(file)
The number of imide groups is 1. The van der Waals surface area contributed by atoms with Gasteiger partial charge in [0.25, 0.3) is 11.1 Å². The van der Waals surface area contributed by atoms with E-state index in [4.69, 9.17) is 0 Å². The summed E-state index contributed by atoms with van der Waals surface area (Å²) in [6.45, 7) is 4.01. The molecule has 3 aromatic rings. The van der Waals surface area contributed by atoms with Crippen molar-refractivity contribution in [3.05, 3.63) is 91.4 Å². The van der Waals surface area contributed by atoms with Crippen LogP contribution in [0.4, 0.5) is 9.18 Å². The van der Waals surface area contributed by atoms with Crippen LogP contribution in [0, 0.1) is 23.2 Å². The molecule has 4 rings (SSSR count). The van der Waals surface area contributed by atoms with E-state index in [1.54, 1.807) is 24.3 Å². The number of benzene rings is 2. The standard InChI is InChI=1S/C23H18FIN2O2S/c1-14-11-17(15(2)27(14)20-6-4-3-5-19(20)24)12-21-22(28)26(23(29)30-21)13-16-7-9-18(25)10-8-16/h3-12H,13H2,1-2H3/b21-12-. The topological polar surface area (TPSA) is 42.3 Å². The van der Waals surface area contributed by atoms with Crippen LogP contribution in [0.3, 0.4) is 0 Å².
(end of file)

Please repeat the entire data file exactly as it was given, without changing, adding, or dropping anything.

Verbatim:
The number of imide groups is 1. The van der Waals surface area contributed by atoms with Gasteiger partial charge in [0.25, 0.3) is 11.1 Å². The van der Waals surface area contributed by atoms with E-state index in [4.69, 9.17) is 0 Å². The summed E-state index contributed by atoms with van der Waals surface area (Å²) in [6.45, 7) is 4.01. The molecule has 3 aromatic rings. The van der Waals surface area contributed by atoms with Crippen molar-refractivity contribution in [3.05, 3.63) is 91.4 Å². The van der Waals surface area contributed by atoms with Crippen LogP contribution in [0.4, 0.5) is 9.18 Å². The van der Waals surface area contributed by atoms with Crippen LogP contribution in [0, 0.1) is 23.2 Å². The molecule has 4 rings (SSSR count). The van der Waals surface area contributed by atoms with E-state index in [1.54, 1.807) is 24.3 Å². The number of benzene rings is 2. The standard InChI is InChI=1S/C23H18FIN2O2S/c1-14-11-17(15(2)27(14)20-6-4-3-5-19(20)24)12-21-22(28)26(23(29)30-21)13-16-7-9-18(25)10-8-16/h3-12H,13H2,1-2H3/b21-12-. The topological polar surface area (TPSA) is 42.3 Å². The van der Waals surface area contributed by atoms with Crippen LogP contribution in [0.3, 0.4) is 0 Å².